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Responding to difficult emotions 

Responding to difficult emotions
Responding to difficult emotions

Jennifer Philip

and David W. Kissane

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date: 24 May 2019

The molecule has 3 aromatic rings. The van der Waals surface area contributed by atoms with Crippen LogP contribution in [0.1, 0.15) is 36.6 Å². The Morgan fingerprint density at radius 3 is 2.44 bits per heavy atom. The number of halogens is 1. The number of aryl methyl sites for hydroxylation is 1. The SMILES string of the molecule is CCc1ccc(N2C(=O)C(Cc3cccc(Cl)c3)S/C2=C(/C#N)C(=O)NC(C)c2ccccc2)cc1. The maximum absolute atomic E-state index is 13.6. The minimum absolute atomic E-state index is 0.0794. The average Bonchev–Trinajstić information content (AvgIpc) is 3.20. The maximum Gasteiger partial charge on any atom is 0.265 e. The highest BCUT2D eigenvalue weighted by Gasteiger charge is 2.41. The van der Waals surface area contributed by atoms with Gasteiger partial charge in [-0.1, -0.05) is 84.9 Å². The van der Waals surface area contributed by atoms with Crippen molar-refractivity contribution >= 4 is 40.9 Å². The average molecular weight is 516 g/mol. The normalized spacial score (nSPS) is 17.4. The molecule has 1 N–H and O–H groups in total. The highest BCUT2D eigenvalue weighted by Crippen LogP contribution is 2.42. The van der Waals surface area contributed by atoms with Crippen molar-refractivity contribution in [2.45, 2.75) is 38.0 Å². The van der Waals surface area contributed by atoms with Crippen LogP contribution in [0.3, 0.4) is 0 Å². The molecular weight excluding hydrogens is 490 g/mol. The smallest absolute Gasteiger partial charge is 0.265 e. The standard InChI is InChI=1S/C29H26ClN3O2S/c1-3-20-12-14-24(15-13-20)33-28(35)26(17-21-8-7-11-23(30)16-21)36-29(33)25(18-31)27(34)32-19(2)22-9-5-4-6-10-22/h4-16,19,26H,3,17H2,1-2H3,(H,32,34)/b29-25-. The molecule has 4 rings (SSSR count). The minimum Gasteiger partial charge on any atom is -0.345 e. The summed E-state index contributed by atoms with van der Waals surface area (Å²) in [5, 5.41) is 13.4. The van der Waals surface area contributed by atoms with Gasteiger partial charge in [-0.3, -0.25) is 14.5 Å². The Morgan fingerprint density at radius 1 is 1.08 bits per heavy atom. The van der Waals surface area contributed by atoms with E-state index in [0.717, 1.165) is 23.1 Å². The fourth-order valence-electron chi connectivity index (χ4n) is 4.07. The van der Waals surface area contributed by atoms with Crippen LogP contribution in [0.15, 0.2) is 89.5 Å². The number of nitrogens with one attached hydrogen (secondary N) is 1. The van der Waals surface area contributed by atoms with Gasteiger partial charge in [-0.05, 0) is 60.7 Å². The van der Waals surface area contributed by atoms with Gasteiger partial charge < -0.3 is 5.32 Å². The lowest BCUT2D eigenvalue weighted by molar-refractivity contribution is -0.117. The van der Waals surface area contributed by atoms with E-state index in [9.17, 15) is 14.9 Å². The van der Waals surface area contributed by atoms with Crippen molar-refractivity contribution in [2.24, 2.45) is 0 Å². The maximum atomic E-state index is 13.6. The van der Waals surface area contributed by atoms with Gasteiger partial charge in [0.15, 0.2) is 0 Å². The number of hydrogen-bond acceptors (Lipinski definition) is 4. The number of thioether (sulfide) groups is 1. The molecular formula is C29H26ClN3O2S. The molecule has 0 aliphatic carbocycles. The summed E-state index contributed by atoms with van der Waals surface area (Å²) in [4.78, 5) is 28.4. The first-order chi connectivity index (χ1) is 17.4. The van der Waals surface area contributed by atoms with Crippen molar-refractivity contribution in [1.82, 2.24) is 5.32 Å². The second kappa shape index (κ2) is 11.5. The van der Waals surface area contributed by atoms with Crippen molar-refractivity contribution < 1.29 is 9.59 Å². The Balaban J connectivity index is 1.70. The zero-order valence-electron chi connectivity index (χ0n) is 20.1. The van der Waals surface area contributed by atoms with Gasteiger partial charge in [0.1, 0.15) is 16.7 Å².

Patient distress can be acute or enduring, and contribute to the experience of a challenging consultation. Difficult emotions could include anger, resentment, morbid fear, intense grief, despair, or demoralization. A narrative approach is recommended involving active listening to the story, empathic acknowledgement of the emotions expressed, involvement of experienced clinicians, and reframing of the experience constructively to enable symptom relief and containment of the distress. When suffering persists, its further acknowledgement is warranted with efforts to promote adaptation and coping by exploration of the person and their life, sources of meaning, value and worth, and affirmation of these in the ill person. Role play in communication skills training involves the practice of a variety of empathic responses. Clinical scenarios for these difficult situations are provided in this chapter.

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